Reform is coming to the health insurance industry. If we’re not careful, the reforms may make matters worse instead of better.
The pressure for reform is building because the skyrocketing cost of providing health insurance for their employees is becoming too much of a burden for businesses. Large firms find themselves at a competitive disadvantage in the global economy. Small businesses simply can’t afford the cost. The percentage of workers with health insurance provided by employers is declining.
The practice of providing health insurance as a fringe benefit began during World War II as a means of circumventing wage controls. It has endured because it benefits everyone involved. Employers can deduct the full cost of providing insurance as a business expense. Workers pay less in taxes since they are not taxed on the value of the premiums paid on their behalf. Insurance companies get more business than they otherwise would.
Since increases in premiums don’t show up as a reduction in take-home pay, workers have been insulated from the impact of dramatic increases in the cost of health insurance. Now costs have reached the point where employers are reducing their contributions toward premiums and co-pays are rising.
As more and more workers are left to fend for themselves, even those who can afford health insurance experience a great deal of “sticker shock” when the cost of premiums is no longer hidden among their fringe benefits. Individuals with incomes just above the limits for Medicaid simply can’t afford to purchase a policy on their own. Many young and healthy members of our society who could afford coverage, elect to forego having health insurance if it’s not provided through their employer. The people who need insurance the most - those with serious health issues and/or chronic conditions - are the most likely to be priced out of the market or simply excluded by insurance companies.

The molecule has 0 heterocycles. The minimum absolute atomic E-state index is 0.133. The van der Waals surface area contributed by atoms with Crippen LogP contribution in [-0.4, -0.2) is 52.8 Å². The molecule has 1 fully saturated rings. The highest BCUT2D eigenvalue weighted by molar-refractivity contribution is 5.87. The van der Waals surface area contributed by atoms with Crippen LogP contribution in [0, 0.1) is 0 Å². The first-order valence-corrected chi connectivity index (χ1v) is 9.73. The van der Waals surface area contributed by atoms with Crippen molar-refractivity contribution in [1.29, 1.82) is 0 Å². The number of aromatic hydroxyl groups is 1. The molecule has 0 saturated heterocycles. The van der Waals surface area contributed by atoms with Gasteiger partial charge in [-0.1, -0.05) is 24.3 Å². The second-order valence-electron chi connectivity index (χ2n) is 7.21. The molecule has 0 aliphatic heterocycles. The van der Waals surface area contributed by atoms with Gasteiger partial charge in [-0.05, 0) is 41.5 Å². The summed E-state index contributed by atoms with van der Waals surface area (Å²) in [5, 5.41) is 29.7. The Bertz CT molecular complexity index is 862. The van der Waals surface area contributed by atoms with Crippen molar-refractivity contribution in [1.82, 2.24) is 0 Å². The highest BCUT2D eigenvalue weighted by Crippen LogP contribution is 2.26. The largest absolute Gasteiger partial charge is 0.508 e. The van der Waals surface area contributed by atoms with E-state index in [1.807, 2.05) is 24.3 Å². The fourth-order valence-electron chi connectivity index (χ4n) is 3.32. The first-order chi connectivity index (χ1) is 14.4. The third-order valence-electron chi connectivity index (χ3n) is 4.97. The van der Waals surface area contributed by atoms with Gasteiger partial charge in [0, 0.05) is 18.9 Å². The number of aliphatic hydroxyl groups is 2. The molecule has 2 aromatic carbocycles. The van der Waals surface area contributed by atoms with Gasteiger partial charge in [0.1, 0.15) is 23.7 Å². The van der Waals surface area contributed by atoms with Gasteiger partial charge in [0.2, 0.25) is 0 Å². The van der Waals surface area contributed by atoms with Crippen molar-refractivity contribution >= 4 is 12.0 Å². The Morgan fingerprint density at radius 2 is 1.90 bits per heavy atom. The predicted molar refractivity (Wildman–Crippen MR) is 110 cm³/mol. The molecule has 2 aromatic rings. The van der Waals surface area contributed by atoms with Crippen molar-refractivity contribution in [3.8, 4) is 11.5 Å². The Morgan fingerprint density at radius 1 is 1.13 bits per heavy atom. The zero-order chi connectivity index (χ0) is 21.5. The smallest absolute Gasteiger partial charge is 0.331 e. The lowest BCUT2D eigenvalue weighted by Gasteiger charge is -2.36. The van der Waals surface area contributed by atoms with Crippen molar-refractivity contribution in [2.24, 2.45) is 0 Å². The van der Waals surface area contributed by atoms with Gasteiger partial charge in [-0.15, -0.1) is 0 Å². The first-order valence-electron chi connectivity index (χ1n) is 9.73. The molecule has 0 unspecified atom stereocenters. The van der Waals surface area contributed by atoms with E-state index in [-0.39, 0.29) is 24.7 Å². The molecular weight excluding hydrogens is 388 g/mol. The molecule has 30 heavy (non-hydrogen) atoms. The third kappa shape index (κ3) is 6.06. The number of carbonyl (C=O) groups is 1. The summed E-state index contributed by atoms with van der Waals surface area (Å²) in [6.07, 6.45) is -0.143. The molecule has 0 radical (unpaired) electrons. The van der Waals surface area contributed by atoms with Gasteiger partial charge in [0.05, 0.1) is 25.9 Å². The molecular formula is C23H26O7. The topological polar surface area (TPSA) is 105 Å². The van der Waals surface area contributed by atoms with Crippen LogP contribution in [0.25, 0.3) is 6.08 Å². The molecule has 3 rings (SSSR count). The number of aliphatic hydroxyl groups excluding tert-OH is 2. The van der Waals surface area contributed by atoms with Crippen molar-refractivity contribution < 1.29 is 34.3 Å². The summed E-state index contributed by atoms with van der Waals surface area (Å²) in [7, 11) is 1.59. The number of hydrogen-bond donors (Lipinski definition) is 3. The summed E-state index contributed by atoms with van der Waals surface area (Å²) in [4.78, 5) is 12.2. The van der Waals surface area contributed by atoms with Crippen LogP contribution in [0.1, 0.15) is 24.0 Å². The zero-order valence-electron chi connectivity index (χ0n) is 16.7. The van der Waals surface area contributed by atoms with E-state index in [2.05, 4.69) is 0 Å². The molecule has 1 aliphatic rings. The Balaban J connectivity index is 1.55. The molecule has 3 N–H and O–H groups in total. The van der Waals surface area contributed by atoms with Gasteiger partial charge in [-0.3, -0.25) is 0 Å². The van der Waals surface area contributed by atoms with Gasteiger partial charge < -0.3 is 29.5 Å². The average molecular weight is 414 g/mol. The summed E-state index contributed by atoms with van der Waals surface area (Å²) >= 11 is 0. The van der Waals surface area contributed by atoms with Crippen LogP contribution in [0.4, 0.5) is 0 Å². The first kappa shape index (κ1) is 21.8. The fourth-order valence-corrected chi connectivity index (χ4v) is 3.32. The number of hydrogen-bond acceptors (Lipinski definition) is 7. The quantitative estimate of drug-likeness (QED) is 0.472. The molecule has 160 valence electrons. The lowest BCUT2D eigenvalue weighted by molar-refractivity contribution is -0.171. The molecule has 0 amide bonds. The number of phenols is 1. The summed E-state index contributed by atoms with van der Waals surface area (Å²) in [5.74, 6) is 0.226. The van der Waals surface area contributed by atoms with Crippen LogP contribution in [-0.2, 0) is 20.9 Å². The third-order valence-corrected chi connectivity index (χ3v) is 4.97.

Health care spending in the United States has been spiraling out of control for some time now. A report by the World Health Organization paints a very clear picture:
- The percentage of our gross domestic product devoted to health care more than tripled during the period from 1960 to 2005, growing from 5.2% to 16%.
- Overall, the World Health Organization ranked our health care system as 37th best in the world.
- In 2004 we spent $6102 per person on health care, compared to $3165 for Canada, $3150 for France, $3043 for Germany, and $2508 for Britain.
Although we outspend them by a wide margin, life expectancy in the U. S. is lower than it is in any of these other nations. All of these other nations have universal health care.